“He auctioned off the pistol that killed Trayvon Martin. She watched her child die in a mass shooting. Can they change each other’s minds about guns?” – An Experiment in Empathy, Lisa Miller
People are generally pretty far on one side of the spectrum, or the extreme opposite, when it comes to firearms. Not many people ride the fence on this topic because at some point or another, something has happened in their life to make them side with either being a gun advocate, or being afraid of and/or hating them.
Lisa Miller performed a social experiment of sorts, an “Experiment of Empathy,” she called it, on how people would react to hearing the other side tell their story.
In this experiment, she let people from both sides speak, each with their own powerful story of why they believe they do, and her results could surprise you.
Can the two sides change each others minds, or will it turn into a game of “agree to disagree?”
The story is also featured in New York magazine this month. Here is an excerpt of the article:
Americans may never have been so ideologically and politically divided, and guns sit at the symbolic center of that divide. According to a preelection survey by Pew, 79 percent of Hillary Clinton voters believed that enacting stronger gun laws should be a higher priority than protecting gun rights. Among Trump voters, only 9 percent agreed. Mass shootings, weirdly, seem to only deepen the rift, with liberals seeing the tragedies as proof of the need for further restrictions and conservatives seeing them as proof of the necessity of arming themselves. Statistics and argument make no dent in fixed opinions: Each side, incredulous, regards the other as sectarians who’ve somehow got their values mixed up.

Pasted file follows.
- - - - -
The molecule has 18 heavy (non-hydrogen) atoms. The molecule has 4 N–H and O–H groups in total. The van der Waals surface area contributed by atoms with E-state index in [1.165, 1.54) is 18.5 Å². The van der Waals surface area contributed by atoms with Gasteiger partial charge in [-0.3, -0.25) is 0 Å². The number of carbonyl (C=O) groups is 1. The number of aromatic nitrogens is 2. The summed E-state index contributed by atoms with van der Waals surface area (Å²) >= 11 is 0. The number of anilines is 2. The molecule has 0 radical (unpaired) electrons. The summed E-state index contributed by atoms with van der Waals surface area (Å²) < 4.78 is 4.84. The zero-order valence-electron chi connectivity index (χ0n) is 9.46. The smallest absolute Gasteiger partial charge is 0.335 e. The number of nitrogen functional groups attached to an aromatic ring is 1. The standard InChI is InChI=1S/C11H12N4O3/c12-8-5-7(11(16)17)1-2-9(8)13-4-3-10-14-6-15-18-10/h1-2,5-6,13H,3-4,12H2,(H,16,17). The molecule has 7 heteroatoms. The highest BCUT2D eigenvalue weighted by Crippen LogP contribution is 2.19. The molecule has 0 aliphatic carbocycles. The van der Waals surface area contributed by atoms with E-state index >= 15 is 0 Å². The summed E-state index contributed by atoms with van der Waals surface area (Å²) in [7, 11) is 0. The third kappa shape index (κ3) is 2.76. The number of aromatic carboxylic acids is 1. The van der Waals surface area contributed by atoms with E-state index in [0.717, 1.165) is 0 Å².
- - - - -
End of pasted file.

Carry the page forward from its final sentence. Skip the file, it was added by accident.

The project of trying to force people from opposing sides to empathize with one another was quixotic, almost risible in its earnestness. Paul Bloom, a psychologist at Yale, recently published a book titled Against Empathy in which he argues that the current cultural impulse to regard empathy as a panacea for society’s problems is misguided. Bloom makes the case that empathic decisions, such as donating to the organization that makes you “feel” the most for its cause, can be both ill-conceived and inefficient. Empathy privileges the one over the many and personal experience over data. “It’s because of empathy that the whole world cares more about a baby stuck in a well than about global warming,” he told me.